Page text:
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The "Bhagavad Gita," perhaps the most famous of all Indian scriptures, is universally regarded as one of the world's spiritual and literary masterpieces. Richard Davis tells the story of this venerable and enduring book, from its origins in ancient India to its reception today as a spiritual classic that has been translated into more than seventy-five languages. The "Gita" opens on the eve of a mighty battle, when the warrior Arjuna is overwhelmed by despair and refuses to fight. He turns to his charioteer, Krishna, who counsels him on why he must. In the dialogue that follows, Arjuna comes to realize that the true battle is for his own soul.
Davis highlights the place of this legendary dialogue in classical Indian culture, and then examines how it has lived on in diverse settings and contexts. He looks at the medieval devotional traditions surrounding the divine character of Krishna and traces how the "Gita" traveled from India to the West, where it found admirers in such figures as Ralph Waldo Emerson, Henry David Thoreau, J. Robert Oppenheimer, and Aldous Huxley. Davis explores how Indian nationalists like Mahatma Gandhi and Swami Vivekananda used the "Gita" in their fight against colonial rule, and how contemporary interpreters reanimate and perform this classical work for audiences today.
An essential biography of a timeless masterpiece, this book is an ideal introduction to the "Gita" and its insights into the struggle for self-mastery that we all must wage.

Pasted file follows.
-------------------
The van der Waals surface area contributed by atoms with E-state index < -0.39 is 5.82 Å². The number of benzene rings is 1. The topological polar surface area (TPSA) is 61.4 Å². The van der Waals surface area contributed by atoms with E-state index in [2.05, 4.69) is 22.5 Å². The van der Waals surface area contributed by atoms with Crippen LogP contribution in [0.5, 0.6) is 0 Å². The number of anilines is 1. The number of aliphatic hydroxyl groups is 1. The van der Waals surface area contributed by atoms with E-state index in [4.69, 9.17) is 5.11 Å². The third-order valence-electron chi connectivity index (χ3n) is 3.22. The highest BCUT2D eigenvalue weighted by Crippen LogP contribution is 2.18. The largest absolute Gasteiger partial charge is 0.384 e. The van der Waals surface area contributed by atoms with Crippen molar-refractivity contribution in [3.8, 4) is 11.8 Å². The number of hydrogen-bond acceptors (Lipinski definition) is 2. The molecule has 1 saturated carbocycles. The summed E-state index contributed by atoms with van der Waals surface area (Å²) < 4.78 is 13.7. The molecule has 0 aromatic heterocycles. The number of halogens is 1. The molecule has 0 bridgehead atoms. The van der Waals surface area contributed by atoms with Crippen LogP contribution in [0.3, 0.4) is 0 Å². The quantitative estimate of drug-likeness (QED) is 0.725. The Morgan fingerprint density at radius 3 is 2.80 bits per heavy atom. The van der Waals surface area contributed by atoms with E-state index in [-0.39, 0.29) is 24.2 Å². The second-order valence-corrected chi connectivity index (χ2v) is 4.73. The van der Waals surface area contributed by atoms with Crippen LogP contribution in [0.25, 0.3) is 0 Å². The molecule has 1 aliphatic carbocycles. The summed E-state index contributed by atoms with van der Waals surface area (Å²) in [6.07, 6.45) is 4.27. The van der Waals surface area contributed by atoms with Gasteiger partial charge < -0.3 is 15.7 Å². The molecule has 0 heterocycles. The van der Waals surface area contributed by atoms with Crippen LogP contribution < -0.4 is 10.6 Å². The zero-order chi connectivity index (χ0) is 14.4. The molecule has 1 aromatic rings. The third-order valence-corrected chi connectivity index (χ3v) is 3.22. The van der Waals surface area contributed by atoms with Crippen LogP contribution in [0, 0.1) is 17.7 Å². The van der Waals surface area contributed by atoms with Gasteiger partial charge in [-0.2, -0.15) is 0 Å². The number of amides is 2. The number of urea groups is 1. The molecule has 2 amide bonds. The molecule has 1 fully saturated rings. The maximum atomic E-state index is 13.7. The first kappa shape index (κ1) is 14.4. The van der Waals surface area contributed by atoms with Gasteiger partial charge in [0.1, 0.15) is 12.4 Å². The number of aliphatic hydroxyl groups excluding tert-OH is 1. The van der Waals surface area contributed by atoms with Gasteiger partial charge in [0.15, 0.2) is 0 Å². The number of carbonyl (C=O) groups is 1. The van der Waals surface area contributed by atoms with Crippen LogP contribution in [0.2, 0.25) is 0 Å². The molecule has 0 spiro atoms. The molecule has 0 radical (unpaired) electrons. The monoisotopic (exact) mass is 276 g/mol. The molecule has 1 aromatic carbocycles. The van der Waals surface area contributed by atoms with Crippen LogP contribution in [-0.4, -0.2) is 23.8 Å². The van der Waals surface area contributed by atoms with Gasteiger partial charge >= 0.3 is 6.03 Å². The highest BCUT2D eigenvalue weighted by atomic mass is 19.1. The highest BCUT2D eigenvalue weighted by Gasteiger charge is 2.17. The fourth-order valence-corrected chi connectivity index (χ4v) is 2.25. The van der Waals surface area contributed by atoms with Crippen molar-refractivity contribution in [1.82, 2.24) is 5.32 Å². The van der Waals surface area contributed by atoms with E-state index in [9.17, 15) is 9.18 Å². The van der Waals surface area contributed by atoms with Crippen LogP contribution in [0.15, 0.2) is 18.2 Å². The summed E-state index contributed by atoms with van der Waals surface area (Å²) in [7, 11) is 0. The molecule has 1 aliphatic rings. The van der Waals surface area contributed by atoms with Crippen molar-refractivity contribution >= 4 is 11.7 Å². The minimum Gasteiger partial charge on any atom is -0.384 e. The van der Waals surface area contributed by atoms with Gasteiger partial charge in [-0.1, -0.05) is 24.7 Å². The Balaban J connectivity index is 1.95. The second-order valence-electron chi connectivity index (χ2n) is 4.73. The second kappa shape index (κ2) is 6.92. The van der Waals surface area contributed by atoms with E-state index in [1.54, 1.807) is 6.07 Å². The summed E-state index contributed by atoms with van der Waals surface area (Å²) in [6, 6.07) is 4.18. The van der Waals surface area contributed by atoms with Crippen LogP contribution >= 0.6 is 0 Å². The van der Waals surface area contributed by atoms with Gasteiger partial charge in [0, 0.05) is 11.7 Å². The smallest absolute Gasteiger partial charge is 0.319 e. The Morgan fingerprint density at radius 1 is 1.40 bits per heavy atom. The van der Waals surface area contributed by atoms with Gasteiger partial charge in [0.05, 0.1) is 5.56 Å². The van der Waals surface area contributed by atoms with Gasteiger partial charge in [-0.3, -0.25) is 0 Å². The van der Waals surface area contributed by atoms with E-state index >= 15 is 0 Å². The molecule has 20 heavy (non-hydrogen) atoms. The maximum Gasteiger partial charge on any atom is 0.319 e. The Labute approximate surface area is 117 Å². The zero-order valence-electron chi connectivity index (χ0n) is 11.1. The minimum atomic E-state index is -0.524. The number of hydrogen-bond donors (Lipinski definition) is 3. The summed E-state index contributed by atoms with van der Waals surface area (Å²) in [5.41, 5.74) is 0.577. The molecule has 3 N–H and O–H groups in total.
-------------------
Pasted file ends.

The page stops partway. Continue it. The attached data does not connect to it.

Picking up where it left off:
The Bhagavad Gita is the best known of all the Indian scriptures, and Eknath Easwaran's best-selling translation is reliable, readable, and profound. Easwaran's 55-page introduction places the Bhagavad Gita in its historical setting, and brings out the universality and timelessness of its teachings. Chapter introductions clarify key concepts, and notes and a glossary explain Sanskrit terms. Easwaran grew up in the Hindu tradition in India, and learned Sanskrit from a young age. He was a professor of English literature before coming to the West on a Fulbright scholarship. A gifted teacher, he is recognized as an authority on the Indian classics and world mysticism. The Bhagavad Gita opens, dramatically, on a battlefield, as the warrior Arjuna turns in anguish to his spiritual guide, Sri Krishna, for answers to the fundamental questions of life. Yet, as Easwaran points out, the Gita is not what it seems - it's not a dialogue between two mythical figures at the dawn of Indian history. "The battlefield is a perfect backdrop, but the Gita's subject is the war within, the struggle for self-mastery that every human being must wage if he or she is to emerge from life victorious." Arjuna's struggle in the Bhagavad Gita is acutely modern. He has lost his way on the battlefield of life and turns to find the path again by asking direct, uncompromising questions of his spiritual guide, Sri Krishna, the Lord himself. Krishna replies in 700 verses of sublime instruction on living and dying, loving and working, and the nature of the soul. Easwaran shows the Gita's relevance to us today as we strive, like Arjuna, to do what is right. "No one in modern times is more qualified - no, make that 'as qualified' - to translate the epochal Classics of Indian Spirituality than Eknath Easwaran. And the reason is clear. It is impossible to get to the heart of those classics unless you live them, and he did live them. My admiration of the man and his works is boundless." - Huston Smith, author of The World's Religions.